Mwindo in the Underworld

Published: 19th September 2014 06:25 AM  |   Last Updated: 19th September 2014 06:25 AM   |  A+A-

Mwindo chased his father down to the Underworld where he was hiding. He will battle death, if need be…

Mwindo made his way to Muisa, the god of the Underworld and found him seated on a stool — he was an old man with a long, white beard. “Greetings, Mwindo! Whatever brings you here, my boy? Don’t you know that none who enter here ever return alive?” asked Muisa, who sat calmly smoking a clay pipe.

“Greetings, my lord! I have come here to find my father,” replied Mwindo boldly for he was afraid of no one.

“No, no, no!” said the old man, shaking his head. “Didn’t you hear what I said? No one returns from here — neither you nor your father.”

Mythology.jpg “But I’m not afraid. I intend to find my father and return alive. Haven’t you heard about me?” laughed Mwindo, shaking his magic conga.

“Hmmm… We shall see about that,” said Muisa, blowing his pipe and looking hard at the boy. “Anyway, you’ve travelled far to get here. Have a seat and drink some banana beer. You must be thirsty.”

“No, thank you sir. But I will not,” replied Mwindo, remembering Kahindo’s advise. Kahindo, if you remember, was Muisa’s daughter, whom he met at the entrance.

“Shall it be some gruel then?’’ persisted the old man. “No, thank you again,” said Mwindo.

What a clever boy, thought Muisa. “All right then, go rest tonight. Tomorrow you shall be given some tasks to do. If you complete them, you can return to your land with your father.”

Mwindo went to Kahindo’s home that night and returned at dawn to Muisa’s chambers. Muisa gave him a knife, an axe and some banana shoots. “Plant these and make a banana grove. By evening, you have to bring me ripe bananas from that grove. Then you can take your father.”

UNDERWORLD.jpgThe boy accepted the challenge and made his way to the forest where he was to make the grove. Once there, he waved his magic flywhisk over the knife three times. “You’ve rested enough. Now get to work and clear all the underbrush among the trees.” The knife magically made its way between the trees and cleaned up the area. Mwindo turned to the axe next. “You! You’ve rested enough too. Go do your work!” He waved his conga over the axe which promptly jumped up and cut down all the trees in a jiffy!  Next he waved his conga over the banana shoots which at once stood up and planted themselves.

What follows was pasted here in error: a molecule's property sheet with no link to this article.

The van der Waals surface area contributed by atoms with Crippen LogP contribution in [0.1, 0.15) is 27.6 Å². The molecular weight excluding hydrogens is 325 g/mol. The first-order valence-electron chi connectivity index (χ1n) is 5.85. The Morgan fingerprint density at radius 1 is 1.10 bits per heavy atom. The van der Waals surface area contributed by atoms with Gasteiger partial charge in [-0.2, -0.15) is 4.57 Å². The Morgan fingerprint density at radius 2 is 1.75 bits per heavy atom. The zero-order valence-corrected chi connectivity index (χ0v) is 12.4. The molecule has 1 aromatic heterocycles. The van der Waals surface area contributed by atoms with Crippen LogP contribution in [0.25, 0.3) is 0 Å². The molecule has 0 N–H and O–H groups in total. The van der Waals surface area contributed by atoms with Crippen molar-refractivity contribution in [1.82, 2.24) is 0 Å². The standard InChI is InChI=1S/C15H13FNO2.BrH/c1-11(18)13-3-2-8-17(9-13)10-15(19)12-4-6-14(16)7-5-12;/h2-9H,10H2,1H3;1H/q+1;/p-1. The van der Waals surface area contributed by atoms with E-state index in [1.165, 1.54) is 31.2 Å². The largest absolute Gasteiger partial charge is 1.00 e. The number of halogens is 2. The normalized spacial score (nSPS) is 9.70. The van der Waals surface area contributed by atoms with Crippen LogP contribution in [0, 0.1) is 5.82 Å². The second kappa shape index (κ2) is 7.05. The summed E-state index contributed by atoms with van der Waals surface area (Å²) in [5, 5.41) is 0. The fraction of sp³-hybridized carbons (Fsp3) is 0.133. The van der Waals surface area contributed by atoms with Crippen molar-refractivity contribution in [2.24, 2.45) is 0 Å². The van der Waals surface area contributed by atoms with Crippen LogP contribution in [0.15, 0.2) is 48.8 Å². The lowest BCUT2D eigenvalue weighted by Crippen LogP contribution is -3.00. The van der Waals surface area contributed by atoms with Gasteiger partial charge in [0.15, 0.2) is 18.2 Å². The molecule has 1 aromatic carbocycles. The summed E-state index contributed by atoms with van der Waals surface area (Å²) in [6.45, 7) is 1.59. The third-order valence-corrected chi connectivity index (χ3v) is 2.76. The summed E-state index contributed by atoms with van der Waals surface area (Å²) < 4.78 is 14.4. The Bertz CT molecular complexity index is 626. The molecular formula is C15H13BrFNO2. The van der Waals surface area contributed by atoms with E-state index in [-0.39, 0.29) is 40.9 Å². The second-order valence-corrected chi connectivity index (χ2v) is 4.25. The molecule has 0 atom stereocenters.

As Mwindo rested under a shady tree, the banana shoots grew, flowered and bore fruit, which ripened by the end of the day. Then the knife magically went up and cut all the bananas. Mwindo returned to Muisa at sunset with the ripened fruit.

But the old man was not finished yet, for he pointed to a tree in the distance and said, “Mwindo, see that tree over there? Tomorrow morning, go there and extract the honey  from it. Then you can take your father back.”

Next day, Muisa gave the boy a torch, an axe and a calabash to collect the honey. Mwindo set out cheerfully as usual. When he came upon the tree, he torched it to rid it of the bees. Then he tried to axe the tree but it didn’t yield. Muisa is up to tricks again, thought Mwindo. He decided to seek help from his new friend Nkuba, the lightning. Nkuba sent down a rod of lightning that smote the tree and split it into pieces. Mwindo easily collected the honey in the calabash and went to Muisa.

“You’re a clever boy! I’m so pleased with you! Here, take this!” said Muisa and threw a belt of cowrie shells at him. The belt wrapped itself around Mwindo and suffocated him. Mwindo’s eyes popped out and he couldn’t breathe. The belt tightened around his neck and he fell down dead!

Up in the land of the living, Iyangura, Mwindo’s aunt, who sat holding his birth rope, found the rope becoming still. “Oh God! Is the boy dead?” she cried out. Down in the Underworld, Muisa laughed triumphantly. “Haha! This boy thought he was so clever! And now he lies dead!” All of a sudden, the magic flywhisk, the conga, which lay beside the boy, rose up and began to beat the belt of cowrie shells. The belt unwound itself from around Mwindo’s neck and dropped away. The conga then began to beat the boy who lay very still. Wake up master, it seemed to say as it beat Mwindo on his head. Slowly, Mwindo sneezed and his eyes opened. And there he was, back on his feet again!

“So you think you can finish me off?” shouted Mwindo. “You make me grow bananas, collect honey and yet I’m not allowed to find my father. Now you think you can finish me off?” Mwindo took the belt with which Muisa had strangled him and returned the favour. The belt tightened around Muisa’s neck and he dropped dead. At that point Kahindo, Muisa’s daughter, came there and saw her father lying dead and began to weep. “How could you kill my father, Mwindo? You come to take your father home and kill mine!” Mwindo remembered her kindness and felt sad for her. He swatted his conga on Muisa’s head once, twice and thrice. Muisa woke up as if from sleep. He was impressed with Mwindo — his generosity, his bravery and his kindness. “You’re a good boy, Mwindo! Take your father and leave.”

Mwindo soon caught up with Shemwindo, his father. He held him and pinned him to the ground. Shemwindo was quivering with fear. “Are you going to kill me now?” he asked.

Mwindo smiled. “I don’t hold grudges. Come, let us return to Tubondo.” Together they went back to the land of the living where Iyangura was waiting. Mwindo revived his uncles and the other men in the village with his conga. Everyone was happy — even Shemwindo. “You make me proud, my son! From today, you shall rule this kingdom!” said Shemwindo. Amid great rejoicing, Mwindo, the boy wonder was crowned chief.


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